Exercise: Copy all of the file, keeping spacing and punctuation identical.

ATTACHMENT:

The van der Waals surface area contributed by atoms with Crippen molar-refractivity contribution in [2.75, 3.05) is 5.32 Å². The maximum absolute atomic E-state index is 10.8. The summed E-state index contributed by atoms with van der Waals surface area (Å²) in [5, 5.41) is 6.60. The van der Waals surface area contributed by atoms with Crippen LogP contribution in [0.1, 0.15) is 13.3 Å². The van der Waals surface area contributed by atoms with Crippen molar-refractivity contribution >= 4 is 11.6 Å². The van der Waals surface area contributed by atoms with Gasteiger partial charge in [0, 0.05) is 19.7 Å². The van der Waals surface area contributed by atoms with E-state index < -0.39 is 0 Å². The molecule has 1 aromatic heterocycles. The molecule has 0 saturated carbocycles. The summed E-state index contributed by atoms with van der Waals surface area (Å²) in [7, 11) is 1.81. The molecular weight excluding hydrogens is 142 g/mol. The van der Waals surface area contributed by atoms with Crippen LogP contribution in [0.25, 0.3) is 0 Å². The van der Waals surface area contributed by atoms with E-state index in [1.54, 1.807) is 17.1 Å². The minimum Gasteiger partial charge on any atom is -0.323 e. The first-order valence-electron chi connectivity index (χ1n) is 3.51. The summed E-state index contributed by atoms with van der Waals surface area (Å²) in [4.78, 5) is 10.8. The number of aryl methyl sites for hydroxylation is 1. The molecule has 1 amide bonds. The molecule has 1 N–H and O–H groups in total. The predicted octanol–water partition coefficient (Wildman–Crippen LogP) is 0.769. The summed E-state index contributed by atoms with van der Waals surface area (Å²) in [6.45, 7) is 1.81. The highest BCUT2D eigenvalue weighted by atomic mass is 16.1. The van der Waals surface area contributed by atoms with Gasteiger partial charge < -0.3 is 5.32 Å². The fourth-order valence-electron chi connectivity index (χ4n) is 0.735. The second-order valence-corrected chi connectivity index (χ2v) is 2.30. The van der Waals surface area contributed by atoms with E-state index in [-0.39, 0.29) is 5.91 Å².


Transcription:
The van der Waals surface area contributed by atoms with Crippen molar-refractivity contribution in [2.75, 3.05) is 5.32 Å². The maximum absolute atomic E-state index is 10.8. The summed E-state index contributed by atoms with van der Waals surface area (Å²) in [5, 5.41) is 6.60. The van der Waals surface area contributed by atoms with Crippen LogP contribution in [0.1, 0.15) is 13.3 Å². The van der Waals surface area contributed by atoms with Crippen molar-refractivity contribution >= 4 is 11.6 Å². The van der Waals surface area contributed by atoms with Gasteiger partial charge in [0, 0.05) is 19.7 Å². The van der Waals surface area contributed by atoms with E-state index < -0.39 is 0 Å². The molecule has 1 aromatic heterocycles. The molecule has 0 saturated carbocycles. The summed E-state index contributed by atoms with van der Waals surface area (Å²) in [7, 11) is 1.81. The molecular weight excluding hydrogens is 142 g/mol. The van der Waals surface area contributed by atoms with Crippen LogP contribution in [0.25, 0.3) is 0 Å². The van der Waals surface area contributed by atoms with E-state index in [1.54, 1.807) is 17.1 Å². The minimum Gasteiger partial charge on any atom is -0.323 e. The first-order valence-electron chi connectivity index (χ1n) is 3.51. The summed E-state index contributed by atoms with van der Waals surface area (Å²) in [4.78, 5) is 10.8. The number of aryl methyl sites for hydroxylation is 1. The molecule has 1 amide bonds. The molecule has 1 N–H and O–H groups in total. The predicted octanol–water partition coefficient (Wildman–Crippen LogP) is 0.769. The summed E-state index contributed by atoms with van der Waals surface area (Å²) in [6.45, 7) is 1.81. The highest BCUT2D eigenvalue weighted by atomic mass is 16.1. The van der Waals surface area contributed by atoms with Gasteiger partial charge < -0.3 is 5.32 Å². The fourth-order valence-electron chi connectivity index (χ4n) is 0.735. The second-order valence-corrected chi connectivity index (χ2v) is 2.30. The van der Waals surface area contributed by atoms with E-state index in [-0.39, 0.29) is 5.91 Å².